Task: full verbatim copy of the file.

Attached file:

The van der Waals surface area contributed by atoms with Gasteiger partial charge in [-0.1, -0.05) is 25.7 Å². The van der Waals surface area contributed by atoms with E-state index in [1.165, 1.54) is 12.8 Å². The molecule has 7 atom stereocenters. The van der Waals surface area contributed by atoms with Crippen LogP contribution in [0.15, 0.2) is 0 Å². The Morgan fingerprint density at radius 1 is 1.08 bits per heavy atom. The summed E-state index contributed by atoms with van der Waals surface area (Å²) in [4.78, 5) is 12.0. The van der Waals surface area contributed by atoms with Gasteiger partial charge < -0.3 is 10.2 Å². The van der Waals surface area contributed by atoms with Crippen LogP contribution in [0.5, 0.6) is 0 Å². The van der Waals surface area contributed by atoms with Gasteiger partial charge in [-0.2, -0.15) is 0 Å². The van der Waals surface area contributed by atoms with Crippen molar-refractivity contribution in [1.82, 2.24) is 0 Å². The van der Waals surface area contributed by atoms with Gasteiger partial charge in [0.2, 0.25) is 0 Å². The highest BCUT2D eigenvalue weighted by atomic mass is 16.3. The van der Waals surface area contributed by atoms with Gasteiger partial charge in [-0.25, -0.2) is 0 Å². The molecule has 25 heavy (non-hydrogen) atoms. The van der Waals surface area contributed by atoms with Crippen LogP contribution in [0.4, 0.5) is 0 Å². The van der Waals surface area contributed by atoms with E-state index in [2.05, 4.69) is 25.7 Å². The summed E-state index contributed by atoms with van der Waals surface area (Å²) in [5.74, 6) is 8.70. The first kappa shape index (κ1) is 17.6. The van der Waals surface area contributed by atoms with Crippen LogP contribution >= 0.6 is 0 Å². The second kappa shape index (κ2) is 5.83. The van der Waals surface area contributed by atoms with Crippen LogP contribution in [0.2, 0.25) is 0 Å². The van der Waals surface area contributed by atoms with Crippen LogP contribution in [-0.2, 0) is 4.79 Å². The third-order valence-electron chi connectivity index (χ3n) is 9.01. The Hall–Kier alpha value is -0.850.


The van der Waals surface area contributed by atoms with Gasteiger partial charge in [-0.1, -0.05) is 25.7 Å². The van der Waals surface area contributed by atoms with E-state index in [1.165, 1.54) is 12.8 Å². The molecule has 7 atom stereocenters. The van der Waals surface area contributed by atoms with Crippen LogP contribution in [0.15, 0.2) is 0 Å². The Morgan fingerprint density at radius 1 is 1.08 bits per heavy atom. The summed E-state index contributed by atoms with van der Waals surface area (Å²) in [4.78, 5) is 12.0. The van der Waals surface area contributed by atoms with Gasteiger partial charge < -0.3 is 10.2 Å². The van der Waals surface area contributed by atoms with Crippen LogP contribution in [0.5, 0.6) is 0 Å². The van der Waals surface area contributed by atoms with Gasteiger partial charge in [-0.2, -0.15) is 0 Å². The van der Waals surface area contributed by atoms with Crippen molar-refractivity contribution in [1.82, 2.24) is 0 Å². The van der Waals surface area contributed by atoms with Gasteiger partial charge in [0.2, 0.25) is 0 Å². The highest BCUT2D eigenvalue weighted by atomic mass is 16.3. The van der Waals surface area contributed by atoms with Gasteiger partial charge in [-0.25, -0.2) is 0 Å². The molecule has 25 heavy (non-hydrogen) atoms. The van der Waals surface area contributed by atoms with Crippen LogP contribution in [0.4, 0.5) is 0 Å². The van der Waals surface area contributed by atoms with E-state index in [2.05, 4.69) is 25.7 Å². The summed E-state index contributed by atoms with van der Waals surface area (Å²) in [5.74, 6) is 8.70. The first kappa shape index (κ1) is 17.6. The van der Waals surface area contributed by atoms with Crippen LogP contribution >= 0.6 is 0 Å². The second kappa shape index (κ2) is 5.83. The van der Waals surface area contributed by atoms with Crippen LogP contribution in [0.2, 0.25) is 0 Å². The van der Waals surface area contributed by atoms with Crippen LogP contribution in [-0.2, 0) is 4.79 Å². The third-order valence-electron chi connectivity index (χ3n) is 9.01. The Hall–Kier alpha value is -0.850.